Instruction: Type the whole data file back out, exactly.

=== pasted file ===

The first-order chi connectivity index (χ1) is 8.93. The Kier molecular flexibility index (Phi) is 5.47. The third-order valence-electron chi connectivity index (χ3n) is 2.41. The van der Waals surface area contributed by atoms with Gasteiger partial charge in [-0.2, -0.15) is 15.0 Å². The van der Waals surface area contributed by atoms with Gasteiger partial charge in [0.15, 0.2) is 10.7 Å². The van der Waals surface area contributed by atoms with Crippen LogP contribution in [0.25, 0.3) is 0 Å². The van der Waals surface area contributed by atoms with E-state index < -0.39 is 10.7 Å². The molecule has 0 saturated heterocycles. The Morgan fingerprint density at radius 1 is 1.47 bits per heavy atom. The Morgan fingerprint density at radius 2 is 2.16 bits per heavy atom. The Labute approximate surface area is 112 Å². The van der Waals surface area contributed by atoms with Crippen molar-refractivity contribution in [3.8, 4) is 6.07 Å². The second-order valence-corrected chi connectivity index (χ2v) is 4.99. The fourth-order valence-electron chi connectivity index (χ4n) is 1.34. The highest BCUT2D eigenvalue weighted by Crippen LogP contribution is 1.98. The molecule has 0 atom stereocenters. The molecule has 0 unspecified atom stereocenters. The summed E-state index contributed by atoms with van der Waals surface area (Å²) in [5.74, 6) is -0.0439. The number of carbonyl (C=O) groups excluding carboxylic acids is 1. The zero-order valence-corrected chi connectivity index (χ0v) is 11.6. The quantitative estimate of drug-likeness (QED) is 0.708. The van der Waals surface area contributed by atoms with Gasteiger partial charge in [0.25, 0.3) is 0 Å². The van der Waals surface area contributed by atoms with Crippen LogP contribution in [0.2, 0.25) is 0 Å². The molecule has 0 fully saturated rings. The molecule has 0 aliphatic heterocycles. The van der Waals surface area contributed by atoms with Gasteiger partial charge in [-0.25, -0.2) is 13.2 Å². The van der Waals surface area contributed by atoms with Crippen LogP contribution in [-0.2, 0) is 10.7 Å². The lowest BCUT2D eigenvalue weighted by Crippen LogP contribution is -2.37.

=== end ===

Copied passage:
The first-order chi connectivity index (χ1) is 8.93. The Kier molecular flexibility index (Phi) is 5.47. The third-order valence-electron chi connectivity index (χ3n) is 2.41. The van der Waals surface area contributed by atoms with Gasteiger partial charge in [-0.2, -0.15) is 15.0 Å². The van der Waals surface area contributed by atoms with Gasteiger partial charge in [0.15, 0.2) is 10.7 Å². The van der Waals surface area contributed by atoms with Crippen LogP contribution in [0.25, 0.3) is 0 Å². The van der Waals surface area contributed by atoms with E-state index < -0.39 is 10.7 Å². The molecule has 0 saturated heterocycles. The Morgan fingerprint density at radius 1 is 1.47 bits per heavy atom. The Morgan fingerprint density at radius 2 is 2.16 bits per heavy atom. The Labute approximate surface area is 112 Å². The van der Waals surface area contributed by atoms with Crippen molar-refractivity contribution in [3.8, 4) is 6.07 Å². The second-order valence-corrected chi connectivity index (χ2v) is 4.99. The fourth-order valence-electron chi connectivity index (χ4n) is 1.34. The highest BCUT2D eigenvalue weighted by Crippen LogP contribution is 1.98. The molecule has 0 atom stereocenters. The molecule has 0 unspecified atom stereocenters. The summed E-state index contributed by atoms with van der Waals surface area (Å²) in [5.74, 6) is -0.0439. The number of carbonyl (C=O) groups excluding carboxylic acids is 1. The zero-order valence-corrected chi connectivity index (χ0v) is 11.6. The quantitative estimate of drug-likeness (QED) is 0.708. The van der Waals surface area contributed by atoms with Gasteiger partial charge in [0.25, 0.3) is 0 Å². The van der Waals surface area contributed by atoms with Crippen LogP contribution in [0.2, 0.25) is 0 Å². The molecule has 0 fully saturated rings. The molecule has 0 aliphatic heterocycles. The van der Waals surface area contributed by atoms with Gasteiger partial charge in [-0.25, -0.2) is 13.2 Å². The van der Waals surface area contributed by atoms with Crippen LogP contribution in [-0.2, 0) is 10.7 Å². The lowest BCUT2D eigenvalue weighted by Crippen LogP contribution is -2.37.